A Guy Fieri visit is big business for Fargo-Moorhead eateries
The Food Network star rolled into town last summer as restaurants faced capacity restrictions due to the ongoing COVID-19 pandemic, but the boost from his stops around the community continues as new episodes air.
FARGO — National exposure never hurts a business, but for some of the Fargo-Moorhead restaurants featured over the past four months on “Diners, Drive-ins and Dives,” the timing couldn't have been better.
Food Network star Guy Fieri rolled into Fargo-Moorhead last summer as eateries faced capacity restrictions due to the ongoing COVID-19 pandemic. The episodes started airing in November, and so far, five of the six businesses have been featured. Only Rustica in Moorhead hasn’t seen its episode air yet.
“We couldn’t have asked for anything better to happen the way it did,” says Alan Kasin, co-owner of Pounds.
The downtown Fargo sandwich and comfort food spot was highlighted on Nov. 13, just as North Dakota issued a statewide mask mandate and restricted capacity in bars and restaurants in light of rising COVID-19 cases.
Kasin says Pounds had felt the pinch before those limitations and that business was down about 60 percent.
That all changed after Fieri gave their wings his signature "winner, winner chicken dinner" line — and orders went through the cluckin’ roof.
“Those first couple of weeks were really wild,” Kasin says. “We went from going through one case of chicken wings a week to 24 cases in a week.”
That’s all the more impressive considering Fargo restaurants at the time could only seat up to 50 percent of capacity.
He says Pounds was lucky to be the first local place featured, creating a bit more buzz for the business.
“It was like a security blanket that helped us know we’d be OK through everything,” Kasin says, adding that the barbecue pork mac and cheese Fieri drooled over is now a consistent bestseller.
One week later, Blackbird Woodfire, located just two blocks north of Pounds, made the show, but the spike in business wasn’t the same.
“We had a good uptick,” says owner, Casey Absey, estimating a 15 to 20 percent bump, which helped as Blackbird was only doing carryout at the time.
While Fieri called the sausage apple pizza “outstanding” and raved about the meatballs, orders for those two items didn’t blow up.
“Fargo’s a great city and we’ve got great customers,” Absey says. “I’ve heard of people so busy they had to close their doors because of Guy’s visit. We didn’t see that here.”
The next area eatery featured was Passage to India in Fargo . An employee there said over the phone that business was “much better” after Fieri called the food “the bomb” on Jan. 8.
Nikki Ness Berglund says her Moorhead restaurant, Sol Ave. Kitchen , saw a big spike on Feb. 13, the day after Fieri said their fried chicken sandwich was “crunch-a-tacious.”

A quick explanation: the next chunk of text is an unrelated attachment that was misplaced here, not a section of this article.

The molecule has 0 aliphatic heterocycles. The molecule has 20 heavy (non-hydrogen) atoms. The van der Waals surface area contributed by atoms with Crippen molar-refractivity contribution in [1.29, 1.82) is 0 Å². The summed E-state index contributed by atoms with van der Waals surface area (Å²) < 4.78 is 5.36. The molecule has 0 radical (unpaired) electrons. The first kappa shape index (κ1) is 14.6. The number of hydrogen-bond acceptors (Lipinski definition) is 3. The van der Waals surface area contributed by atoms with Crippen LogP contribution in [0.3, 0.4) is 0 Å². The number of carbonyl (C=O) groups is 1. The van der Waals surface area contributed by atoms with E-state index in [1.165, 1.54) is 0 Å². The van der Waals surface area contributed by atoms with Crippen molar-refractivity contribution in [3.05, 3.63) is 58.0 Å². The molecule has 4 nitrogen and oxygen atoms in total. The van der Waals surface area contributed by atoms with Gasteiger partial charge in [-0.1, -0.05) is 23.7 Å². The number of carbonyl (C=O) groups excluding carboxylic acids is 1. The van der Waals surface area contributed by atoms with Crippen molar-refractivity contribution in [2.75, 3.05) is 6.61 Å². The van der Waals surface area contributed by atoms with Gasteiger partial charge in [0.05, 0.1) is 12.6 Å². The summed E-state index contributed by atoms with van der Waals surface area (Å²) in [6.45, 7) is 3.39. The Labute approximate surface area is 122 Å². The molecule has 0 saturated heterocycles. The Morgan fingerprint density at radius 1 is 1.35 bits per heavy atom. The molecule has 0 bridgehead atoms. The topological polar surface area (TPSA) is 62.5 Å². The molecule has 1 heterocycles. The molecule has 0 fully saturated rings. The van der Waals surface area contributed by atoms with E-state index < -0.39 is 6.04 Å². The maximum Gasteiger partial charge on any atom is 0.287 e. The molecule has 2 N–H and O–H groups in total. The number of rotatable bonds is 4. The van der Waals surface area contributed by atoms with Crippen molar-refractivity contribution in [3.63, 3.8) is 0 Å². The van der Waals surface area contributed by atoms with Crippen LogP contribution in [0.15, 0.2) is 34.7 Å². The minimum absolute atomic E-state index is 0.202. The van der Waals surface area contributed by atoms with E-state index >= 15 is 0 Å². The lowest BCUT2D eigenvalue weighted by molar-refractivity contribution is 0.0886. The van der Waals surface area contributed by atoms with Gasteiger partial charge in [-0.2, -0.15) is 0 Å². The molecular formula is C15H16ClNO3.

“We were busier than we’d been in months,” she says.
That’s saying something as that day was a week into a cold snap and the coldest day of the year so far, with a high temperature of just 12 below zero.
A week earlier, Nichole Hensen saw a line of people waiting to get into her Nichole’s Fine Pastry & Café in downtown Fargo before she even opened the door. About 14 hours earlier, Fieri had praised her as “a gift to the town” after sampling her pecan sticky roll and a mushroom asparagus galette.
“That was the most nerve-wracking part of the show, you have no idea how much to make,” Hensen says for how she prepared for the morning after the episode aired. “I wouldn’t have been out of line if we’d doubled (the amount of rolls made).”
She didn’t have to wait until the next morning to see the impact the show had. Almost immediately after the episode aired, mail orders started coming in.
“I couldn’t believe the amount of orders from Texas, Louisiana, Florida, California, New York, all around the country,” she says. “You don’t know what it’s going to do to a business.”
She’d learned just before Christmas that the show would air on Feb. 5, allowing her to breathe a sigh of relief because the staff unwinds after the holiday crush by closing shop until after the new year. Had the show aired during the holidays, her business would have felt the crush.
While business would be even better had the show not aired during the pandemic, Hensen expects to see spikes down the road as reruns air.
“It’s a feather in your cap when someone like that acknowledges you,” she says of the exposure. “It’s a boost, even if it’s a mental boost with the energy the staff got. After a year of the pandemic, any little thing gives you some rejuvenation.”